“Maybe the journey isn’t so much about becoming anything. Maybe it’s about unbecoming everything that isn’t really you, so you can be who you were meant to be in the first place.”
This blog post has been a long time coming. Not only because we’ve been meaning to go see this year’s Super Bloom for weeks, but also because I’ve been struggling with a lot of “should’s” in my life lately.
Ever since December, social media (mainly Instagram) has taken a backseat in my everyday life. The end of last year brought a flood of should’s that I’m still wrestling with: I should be more vocal. I should be more politically active. I should be thinking and feeling like these people. I should be doing and saying things like those people. I should be more like her. I felt lost. I couldn’t differentiate between my own thoughts and the thoughts of others. My internal compass could longer point me North, and so I decided to take a break. I didn’t post as often as I once did, and I spent less than 10 minutes a day scrolling through my feed.
Over time, I could hear my own voice again. I let go of all the shoulds. I wrestled with the discomfort. I realized the lessons that I learned: that I still need to set firmer boundaries; that not everyone is allowed access to me or is worthy of hearing my story; that I do have strong political beliefs; and that I need to continue to practice to let things go and people be, especially when I don’t disagree with them. I have since made peace with my decisions, with my beliefs, and with my values that are centered around kindness, acceptance, and empathy.
It’s been about a month that I’ve been back on the ole ‘gram. I’ve been starting to post more regularly and to spend more time scrolling through my feed. In this time, I’ve become hyper-aware of just how impressionable I am, specifically just how quickly I’ll be influenced to buy something or desire something (and also how easy it is for me to side with someone without getting the whole picture). Chasing minimalism over the last two-ish years has helped me refine my style by letting go of anything that didn’t bring me joy or serve a purpose in my life. Through decluttering 70% of my wardrobe last year, I un-became a lot of people that I thought I was supposed to be: the person who went out for drinks in sparkly tops; the person who was going to work out consistently and fit back into old clothes; the person who wore color in the Spring and Summer; the person who thought button downs made you a professional; etc. However, even within the minimalism and ethical fashion communities, there are trends that after enough exposure, I end up thinking I need in my own wardrobe. The shoulds have been slowly making their way back into my mind and clouding my judgement. Suddenly the wardrobe that I’ve carefully curated for the last two years doesn’t seem good enough anymore.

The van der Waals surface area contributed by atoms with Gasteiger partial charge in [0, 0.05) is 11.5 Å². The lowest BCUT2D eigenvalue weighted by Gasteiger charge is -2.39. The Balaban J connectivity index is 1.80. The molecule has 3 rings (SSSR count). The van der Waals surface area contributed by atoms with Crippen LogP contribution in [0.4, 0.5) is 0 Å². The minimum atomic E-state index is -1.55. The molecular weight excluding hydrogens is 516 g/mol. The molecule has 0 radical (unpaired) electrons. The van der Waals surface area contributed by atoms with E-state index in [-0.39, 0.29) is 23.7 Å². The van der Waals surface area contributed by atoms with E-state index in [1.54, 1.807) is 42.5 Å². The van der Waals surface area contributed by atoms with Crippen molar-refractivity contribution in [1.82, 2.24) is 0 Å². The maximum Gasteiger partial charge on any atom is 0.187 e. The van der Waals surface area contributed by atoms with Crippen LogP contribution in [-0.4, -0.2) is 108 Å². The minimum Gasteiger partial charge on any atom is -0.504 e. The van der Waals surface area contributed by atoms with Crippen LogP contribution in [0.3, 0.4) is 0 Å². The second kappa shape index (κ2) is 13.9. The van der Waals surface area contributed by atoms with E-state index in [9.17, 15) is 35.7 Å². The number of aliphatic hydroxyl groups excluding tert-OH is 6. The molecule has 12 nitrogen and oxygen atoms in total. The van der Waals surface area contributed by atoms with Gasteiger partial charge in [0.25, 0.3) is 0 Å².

Take these photos, for example. I envisioned myself in a white or colorful sundress for these photos. I spent days hunting on Poshmark for the perfect dress to wear to visit this magical place and for the Spring/Summer seasons. I found myself craving color and tried to convince myself that I’d actually wear it if I bought it. I’ll admit that I even impulsed bought three dresses on Poshmark that I ended up immediately selling to a consignment store / giving to a friend. That was a major come-to-Jesus-moment for me. I realized just how easily influenced I still am, and just how much power social media holds over my choices. I often wonder what my style would be like if Instagram didn’t exist. Would it still be what it is now? Or would it be something entirely different? Who knows!
So maybe, just maybe, the process of unbecoming for me isn’t quite over yet. And it may never be over.
I’m not sure if I’ll ever find the perfect balance with social media; or if it’ll ever truly be a space for inspiration rather than for comparison; but I’m going to keep on trying to keep my feelings and thoughts in check while I am consuming social media. Before clicking purchase, I will try to slow down and ask myself: Do I really want this? Or do only I want it because I saw it look great on that person? Do I want it because it’s trendy? Or is it actually my style? Do I want it right now because I’m desperate for more Spring-y clothes? Or is this something I’m going to wear for seasons to come? I will also try to take more breaks from social media–whether it’s for a few days or even for a few hours a day.
This month, I’ve come to accept that my way of dressing for Spring/Summer is not the norm; and therefore, I need to be even more mindful of how influenced I’m becoming (especially when I’m considering things of color and girly dresses). Nor is my way of dressing all that original; and therefore, I need to follow more people who can inspire me to wear neutrals in different ways. It’s silly how often I forget that my Instagram feed is within my control.
There’s a fine line between being inspired and being influenced. I’m slowly learning to let go of all the notions of what I think a minimalist or an ethical fashion blogger should look like. Instead, I’m listening for my own voice because ultimately, I know what works best for my body, for my life, and for my style. I need to go back to dressing for me and not for the ‘gram. In the end, I am so glad I did wear what I wore to see these poppies. I never feel more like myself than I do in my neutrals.
Please note that no wildflowers were harmed in these photos. We were not at the Antelope Valley California Poppy Reserve. We never made it there. Instead, we took the road less traveled and did a bit of off roading to find a random field of poppies. We were then very careful to stay on the dirt paths, and to only step where no poppies were growing. Camera angles can be deceiving.